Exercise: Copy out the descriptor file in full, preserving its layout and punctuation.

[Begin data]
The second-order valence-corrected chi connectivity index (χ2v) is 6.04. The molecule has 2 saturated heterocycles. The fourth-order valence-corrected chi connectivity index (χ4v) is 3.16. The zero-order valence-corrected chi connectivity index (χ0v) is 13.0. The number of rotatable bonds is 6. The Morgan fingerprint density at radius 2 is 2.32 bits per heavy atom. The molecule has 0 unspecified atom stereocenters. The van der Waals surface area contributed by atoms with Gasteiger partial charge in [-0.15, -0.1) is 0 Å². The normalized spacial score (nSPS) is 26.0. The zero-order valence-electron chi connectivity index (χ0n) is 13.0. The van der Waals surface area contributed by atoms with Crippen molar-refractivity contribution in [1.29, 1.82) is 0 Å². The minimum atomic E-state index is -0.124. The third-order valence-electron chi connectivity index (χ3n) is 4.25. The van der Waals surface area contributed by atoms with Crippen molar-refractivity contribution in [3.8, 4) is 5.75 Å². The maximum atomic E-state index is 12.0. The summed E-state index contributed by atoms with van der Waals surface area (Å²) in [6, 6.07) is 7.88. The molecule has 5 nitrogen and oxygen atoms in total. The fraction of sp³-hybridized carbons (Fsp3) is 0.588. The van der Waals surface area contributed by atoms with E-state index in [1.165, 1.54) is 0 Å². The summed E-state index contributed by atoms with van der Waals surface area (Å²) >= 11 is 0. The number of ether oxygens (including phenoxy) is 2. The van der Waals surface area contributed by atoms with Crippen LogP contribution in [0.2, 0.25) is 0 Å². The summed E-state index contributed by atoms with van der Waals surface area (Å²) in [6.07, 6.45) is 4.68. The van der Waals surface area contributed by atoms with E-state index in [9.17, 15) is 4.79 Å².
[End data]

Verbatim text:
The second-order valence-corrected chi connectivity index (χ2v) is 6.04. The molecule has 2 saturated heterocycles. The fourth-order valence-corrected chi connectivity index (χ4v) is 3.16. The zero-order valence-corrected chi connectivity index (χ0v) is 13.0. The number of rotatable bonds is 6. The Morgan fingerprint density at radius 2 is 2.32 bits per heavy atom. The molecule has 0 unspecified atom stereocenters. The van der Waals surface area contributed by atoms with Gasteiger partial charge in [-0.15, -0.1) is 0 Å². The normalized spacial score (nSPS) is 26.0. The zero-order valence-electron chi connectivity index (χ0n) is 13.0. The van der Waals surface area contributed by atoms with Crippen molar-refractivity contribution in [1.29, 1.82) is 0 Å². The minimum atomic E-state index is -0.124. The third-order valence-electron chi connectivity index (χ3n) is 4.25. The van der Waals surface area contributed by atoms with Crippen molar-refractivity contribution in [3.8, 4) is 5.75 Å². The maximum atomic E-state index is 12.0. The summed E-state index contributed by atoms with van der Waals surface area (Å²) in [6, 6.07) is 7.88. The molecule has 5 nitrogen and oxygen atoms in total. The fraction of sp³-hybridized carbons (Fsp3) is 0.588. The van der Waals surface area contributed by atoms with E-state index in [1.165, 1.54) is 0 Å². The summed E-state index contributed by atoms with van der Waals surface area (Å²) >= 11 is 0. The number of ether oxygens (including phenoxy) is 2. The van der Waals surface area contributed by atoms with Crippen LogP contribution in [0.2, 0.25) is 0 Å². The summed E-state index contributed by atoms with van der Waals surface area (Å²) in [6.07, 6.45) is 4.68. The van der Waals surface area contributed by atoms with E-state index in [9.17, 15) is 4.79 Å².